Over at the U-T, Bill Center has an article on Yonder Alonso, with a lot of quotes from the new San Diego Padres first basemen:
“A lot of left-handed hitters and first basemen are thinking home runs,” Alonso continued. “That’s not the type of left-handed hitter I am.
“When I look at Petco Park, I don’t see how far away the fences are. I see a lot of grass. I feel like this ballpark likes the kind of hitter I am.”
It’s certainly refreshing to see Alonso embracing his new digs, regardless of how he’ll feel come June. He goes on:
“The fences are closer in Cincinnati,” reasoned Alonso. “The outfielders are packed into a smaller space. A lot of balls in the gaps get caught. There isn’t nearly as much grass in Cincinnati as there is here.”
He’s right, there’s more green in Petco’s outfield than Great American Ballpark’s. However, it’s unclear whether line-drive hitter’s can neutralize (even to a degree) Petco’s ability to suppress offense.
Sure, a screaming liner that barely gets off the ground will play anywhere. The real question, though, is the gap line-drive that should fall for a double in most parks. In Petco, that ball has a tendency to hang up in the air and gently fall into the glove of a waiting outfielder. Think marine layer.
Petco always ranks at (or near) the bottom of the league in its ability to prevent not only runs, but also doubles. According to research at Beyond the Boxscore, here are the five toughest hitter’s parks from 2006-2010:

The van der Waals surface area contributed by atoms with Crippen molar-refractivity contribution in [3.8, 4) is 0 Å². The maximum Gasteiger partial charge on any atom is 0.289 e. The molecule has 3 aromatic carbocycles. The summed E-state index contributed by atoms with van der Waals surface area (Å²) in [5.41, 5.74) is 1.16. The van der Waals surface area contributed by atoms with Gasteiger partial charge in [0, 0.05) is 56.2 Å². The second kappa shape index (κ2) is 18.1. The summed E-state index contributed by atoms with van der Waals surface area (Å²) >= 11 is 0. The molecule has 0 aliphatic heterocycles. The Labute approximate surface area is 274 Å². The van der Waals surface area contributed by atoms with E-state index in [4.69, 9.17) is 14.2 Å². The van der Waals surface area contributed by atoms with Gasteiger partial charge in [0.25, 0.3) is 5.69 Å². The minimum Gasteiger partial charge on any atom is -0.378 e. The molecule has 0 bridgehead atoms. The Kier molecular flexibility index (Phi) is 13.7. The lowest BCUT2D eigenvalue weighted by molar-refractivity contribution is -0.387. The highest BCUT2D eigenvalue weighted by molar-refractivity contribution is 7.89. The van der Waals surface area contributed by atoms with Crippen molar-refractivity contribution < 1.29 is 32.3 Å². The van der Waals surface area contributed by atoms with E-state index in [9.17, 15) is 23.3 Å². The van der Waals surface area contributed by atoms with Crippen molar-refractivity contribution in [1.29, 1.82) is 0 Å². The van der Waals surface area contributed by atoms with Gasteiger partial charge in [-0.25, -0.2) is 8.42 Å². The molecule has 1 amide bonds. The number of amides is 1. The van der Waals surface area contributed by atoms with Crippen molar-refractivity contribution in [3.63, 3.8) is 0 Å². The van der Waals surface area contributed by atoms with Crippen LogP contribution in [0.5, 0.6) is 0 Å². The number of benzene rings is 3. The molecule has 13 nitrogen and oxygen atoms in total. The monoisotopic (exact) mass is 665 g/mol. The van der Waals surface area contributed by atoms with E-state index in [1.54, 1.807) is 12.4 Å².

Note that these PFs include away games, so to truly isolate the Petco effect you would double these figures (Petco suppresses doubles by 20 percent, for example).
You can see that Petco is clearly the best all-around pitcher’s park in the league. Interestingly, though, there’s a larger discrepancy between Petco and the other pitcher’s parks for doubles per ball in play than HR/BIP. In fact, no team’s home park comes close to Petco in stifling doubles, which while not as devastating as a home run are certainly a more frequent event.
Further, Petco actually increases strikeouts more than any other park. It’s a deadly combination that’s earned Petco its deserved reputation as Killer of All Things Offense. It’s important to note, however, that it doesn’t just eat up home runs.
Alonso may still be a better fit for Petco than Rizzo, but he won’t be able to escape its overall negative impact on offense.